MONTPELIER — The Vermont Senate on Wednesday gave preliminary approval to its version of a bill barring the so-called “panic defense” from being used by defendants accused of assaulting LBGTQ persons.
The bill, H. 128, bars defendants from justifying the use of force against a person due to knowledge or perception of that person’s sexual orientation or gender. It also bans evidence of a nonviolent romantic or sexual advance by a crime victim towards the defendant being used to mitigate the severity of such an offense.
The Senate version of the bill, which passed 29-0 — Senate President Pro Tem Becca Balint was presiding and did not vote — makes one significant addition to the House version by extending the prohibition to the sentencing phase of a trial. The House version of H. 128 was silent on sentencing.
A third reading vote is scheduled for the Senate on Thursday. If the bill passes as expected the House would have to decide whether to concur with the amended version. It passed the House 144-1 in March.
Speaking in favor of passage, Sen. Brian Campion, D-Bennington, said he’s pleased the bill “makes it clear that Vermont will never allow a senseless argument to act as cover for personal, societal or systemic prejudices and biases.”
Campion said the bill brings to mind the 1998 death of Matthew Shepherd, and “the pain he suffered, that his parents suffered and those in the LGBTQ community suffered and suffer still to this very day. This bill ensures Vermont courtrooms never allow such obvious bigotry to come into trial, to heap further suffering onto the victim.”
“As a gay man, I take great pride in this body taking this step, another step in a long line of steps it has taken to undo, reverse and end long-held and entrenched societal bigotries,” Campion said.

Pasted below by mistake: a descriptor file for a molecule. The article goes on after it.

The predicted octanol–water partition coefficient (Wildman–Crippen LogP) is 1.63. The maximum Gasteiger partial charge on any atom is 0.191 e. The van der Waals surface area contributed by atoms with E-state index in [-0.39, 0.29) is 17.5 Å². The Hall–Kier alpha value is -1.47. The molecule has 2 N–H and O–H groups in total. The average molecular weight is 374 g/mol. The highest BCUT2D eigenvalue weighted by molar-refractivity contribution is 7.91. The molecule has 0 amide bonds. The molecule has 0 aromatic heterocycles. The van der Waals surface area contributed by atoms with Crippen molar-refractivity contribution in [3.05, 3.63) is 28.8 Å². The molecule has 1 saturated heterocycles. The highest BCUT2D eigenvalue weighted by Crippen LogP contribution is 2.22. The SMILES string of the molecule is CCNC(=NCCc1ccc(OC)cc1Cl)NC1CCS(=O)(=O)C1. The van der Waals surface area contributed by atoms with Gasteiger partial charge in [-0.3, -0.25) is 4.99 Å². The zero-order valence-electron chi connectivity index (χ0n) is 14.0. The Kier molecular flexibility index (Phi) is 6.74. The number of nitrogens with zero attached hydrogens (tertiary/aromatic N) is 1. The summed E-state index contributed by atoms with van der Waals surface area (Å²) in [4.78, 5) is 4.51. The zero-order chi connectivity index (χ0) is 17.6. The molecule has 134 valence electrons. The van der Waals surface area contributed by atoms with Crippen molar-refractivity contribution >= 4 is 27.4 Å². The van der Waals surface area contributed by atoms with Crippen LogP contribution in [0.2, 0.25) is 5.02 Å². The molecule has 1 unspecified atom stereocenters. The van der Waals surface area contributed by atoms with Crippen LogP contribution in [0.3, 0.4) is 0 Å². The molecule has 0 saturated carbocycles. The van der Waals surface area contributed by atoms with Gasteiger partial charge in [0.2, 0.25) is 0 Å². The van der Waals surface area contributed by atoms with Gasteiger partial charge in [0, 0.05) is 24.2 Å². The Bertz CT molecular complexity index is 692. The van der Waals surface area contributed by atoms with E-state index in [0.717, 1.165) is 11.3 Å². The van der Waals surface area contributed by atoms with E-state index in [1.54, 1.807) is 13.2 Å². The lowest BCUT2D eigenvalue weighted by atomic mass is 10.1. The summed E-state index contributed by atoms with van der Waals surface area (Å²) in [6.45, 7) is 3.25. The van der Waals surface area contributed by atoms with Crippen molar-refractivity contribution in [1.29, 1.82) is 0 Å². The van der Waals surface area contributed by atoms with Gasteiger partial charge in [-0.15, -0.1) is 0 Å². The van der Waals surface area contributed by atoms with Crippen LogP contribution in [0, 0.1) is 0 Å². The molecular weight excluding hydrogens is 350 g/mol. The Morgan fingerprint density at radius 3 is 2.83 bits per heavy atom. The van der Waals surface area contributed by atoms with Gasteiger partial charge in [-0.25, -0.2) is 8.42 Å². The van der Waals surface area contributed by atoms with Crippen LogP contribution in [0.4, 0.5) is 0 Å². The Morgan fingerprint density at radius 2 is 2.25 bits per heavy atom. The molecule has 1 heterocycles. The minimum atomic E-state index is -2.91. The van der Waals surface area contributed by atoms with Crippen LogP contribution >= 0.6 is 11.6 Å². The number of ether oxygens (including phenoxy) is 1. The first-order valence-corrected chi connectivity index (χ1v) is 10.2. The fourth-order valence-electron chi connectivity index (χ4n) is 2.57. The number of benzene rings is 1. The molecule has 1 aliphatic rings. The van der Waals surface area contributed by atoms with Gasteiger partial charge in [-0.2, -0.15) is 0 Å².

Sen. Dick Sears D-Bennington, presenting the bill for the Judiciary Committee, noted that the state is working to add protections for LBGTQ persons at a time when more than 30 states are considering legislation limiting transgender rights, including access to health care. He said 32 percent of cases where panic defense has been used resulted in reduction to lesser charges, including in homicides, “and in many of those cases they were particularly violent attacks.”
One out of five LGBTQ persons and one in four transgender persons experiences a hate crime in their lifetime, Sears said.
The Senate also gave final approval to S. 99, a bill that repeals the statute of limitations for civil lawsuits based on childhood physical abuse. That bill, addressing the concerns of abuse survivors at the former St. Joseph’s Orphanage in Burlington and the Kurn Hattin Homes for Children in Westminster, allows survivors to bring civil actions regardless of how much time has passed.
The current statute of limitations for physical abuse is three years; the sexual abuse statute of limitations was previously repealed.
S. 99 passed by a vote of 29-0 on Tuesday and on voice vote Wednesday on third reading.
The Senate also referred the House’s proposed changes to the bottle bill, H. 175, to the Rules Committee, as it arrived at the Senate after crossover. Balint said Monday that the bill was unlikely to be taken up by the Senate this session.
Earlier in Wednesday’s session, Balint, D-Windham, asked for a moment of silence and reflection on the guilty verdict issued Tuesday in the murder of George Floyd in Minneapolis last year. Following that, Balint recited the poem ”Let America Be America Again” by Langston Hughes.
“Some of the language may sound dated to us, but I hope we see past that and understand he spoke not just from his experience,” Balint said of Hughes (1902-1967). “He was speaking for a nation seeking justice.”